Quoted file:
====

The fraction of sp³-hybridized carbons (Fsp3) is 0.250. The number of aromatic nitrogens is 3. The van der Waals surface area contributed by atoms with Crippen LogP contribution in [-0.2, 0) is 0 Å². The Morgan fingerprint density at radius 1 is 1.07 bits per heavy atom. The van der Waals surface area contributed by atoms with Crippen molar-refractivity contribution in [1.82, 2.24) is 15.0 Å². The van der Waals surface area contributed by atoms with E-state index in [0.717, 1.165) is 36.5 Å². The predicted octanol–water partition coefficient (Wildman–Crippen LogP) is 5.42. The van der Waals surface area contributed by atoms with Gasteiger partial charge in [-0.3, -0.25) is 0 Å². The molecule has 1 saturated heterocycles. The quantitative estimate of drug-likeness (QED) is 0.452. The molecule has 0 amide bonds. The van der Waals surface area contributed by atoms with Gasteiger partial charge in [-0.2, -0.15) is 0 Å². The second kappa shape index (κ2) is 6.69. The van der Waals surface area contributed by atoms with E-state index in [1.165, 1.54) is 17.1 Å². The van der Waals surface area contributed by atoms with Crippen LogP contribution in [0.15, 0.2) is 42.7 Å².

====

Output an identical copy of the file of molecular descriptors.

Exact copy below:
The fraction of sp³-hybridized carbons (Fsp3) is 0.250. The number of aromatic nitrogens is 3. The van der Waals surface area contributed by atoms with Crippen LogP contribution in [-0.2, 0) is 0 Å². The Morgan fingerprint density at radius 1 is 1.07 bits per heavy atom. The van der Waals surface area contributed by atoms with Crippen molar-refractivity contribution in [1.82, 2.24) is 15.0 Å². The van der Waals surface area contributed by atoms with E-state index in [0.717, 1.165) is 36.5 Å². The predicted octanol–water partition coefficient (Wildman–Crippen LogP) is 5.42. The van der Waals surface area contributed by atoms with Gasteiger partial charge in [-0.3, -0.25) is 0 Å². The molecule has 1 saturated heterocycles. The quantitative estimate of drug-likeness (QED) is 0.452. The molecule has 0 amide bonds. The van der Waals surface area contributed by atoms with Gasteiger partial charge in [-0.2, -0.15) is 0 Å². The second kappa shape index (κ2) is 6.69. The van der Waals surface area contributed by atoms with E-state index in [1.165, 1.54) is 17.1 Å². The van der Waals surface area contributed by atoms with Crippen LogP contribution in [0.15, 0.2) is 42.7 Å².